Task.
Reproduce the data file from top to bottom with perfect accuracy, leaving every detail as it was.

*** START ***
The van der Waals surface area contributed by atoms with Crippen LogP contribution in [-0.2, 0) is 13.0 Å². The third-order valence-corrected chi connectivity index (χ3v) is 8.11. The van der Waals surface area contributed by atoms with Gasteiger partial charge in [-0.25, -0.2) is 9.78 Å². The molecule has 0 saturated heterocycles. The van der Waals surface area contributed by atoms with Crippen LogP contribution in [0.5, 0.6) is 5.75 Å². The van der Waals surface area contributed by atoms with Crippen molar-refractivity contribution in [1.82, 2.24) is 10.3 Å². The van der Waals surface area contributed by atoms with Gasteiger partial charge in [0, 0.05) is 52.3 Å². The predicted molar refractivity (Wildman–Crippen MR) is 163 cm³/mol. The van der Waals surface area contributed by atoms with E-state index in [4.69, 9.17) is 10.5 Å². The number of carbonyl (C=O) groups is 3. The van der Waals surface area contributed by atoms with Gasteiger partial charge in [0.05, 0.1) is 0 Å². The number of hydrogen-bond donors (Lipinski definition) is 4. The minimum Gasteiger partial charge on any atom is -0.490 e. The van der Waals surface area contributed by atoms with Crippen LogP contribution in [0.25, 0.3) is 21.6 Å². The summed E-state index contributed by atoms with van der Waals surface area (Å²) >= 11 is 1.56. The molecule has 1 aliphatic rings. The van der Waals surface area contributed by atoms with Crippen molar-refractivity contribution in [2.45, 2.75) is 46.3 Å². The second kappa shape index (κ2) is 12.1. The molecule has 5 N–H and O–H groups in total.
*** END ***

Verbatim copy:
The van der Waals surface area contributed by atoms with Crippen LogP contribution in [-0.2, 0) is 13.0 Å². The third-order valence-corrected chi connectivity index (χ3v) is 8.11. The van der Waals surface area contributed by atoms with Gasteiger partial charge in [-0.25, -0.2) is 9.78 Å². The molecule has 0 saturated heterocycles. The van der Waals surface area contributed by atoms with Crippen LogP contribution in [0.5, 0.6) is 5.75 Å². The van der Waals surface area contributed by atoms with Crippen molar-refractivity contribution in [1.82, 2.24) is 10.3 Å². The van der Waals surface area contributed by atoms with Gasteiger partial charge in [0, 0.05) is 52.3 Å². The predicted molar refractivity (Wildman–Crippen MR) is 163 cm³/mol. The van der Waals surface area contributed by atoms with E-state index in [4.69, 9.17) is 10.5 Å². The number of carbonyl (C=O) groups is 3. The van der Waals surface area contributed by atoms with Gasteiger partial charge in [0.05, 0.1) is 0 Å². The number of hydrogen-bond donors (Lipinski definition) is 4. The minimum Gasteiger partial charge on any atom is -0.490 e. The van der Waals surface area contributed by atoms with Crippen LogP contribution in [0.25, 0.3) is 21.6 Å². The summed E-state index contributed by atoms with van der Waals surface area (Å²) >= 11 is 1.56. The molecule has 1 aliphatic rings. The van der Waals surface area contributed by atoms with Crippen molar-refractivity contribution in [2.45, 2.75) is 46.3 Å². The second kappa shape index (κ2) is 12.1. The molecule has 5 N–H and O–H groups in total.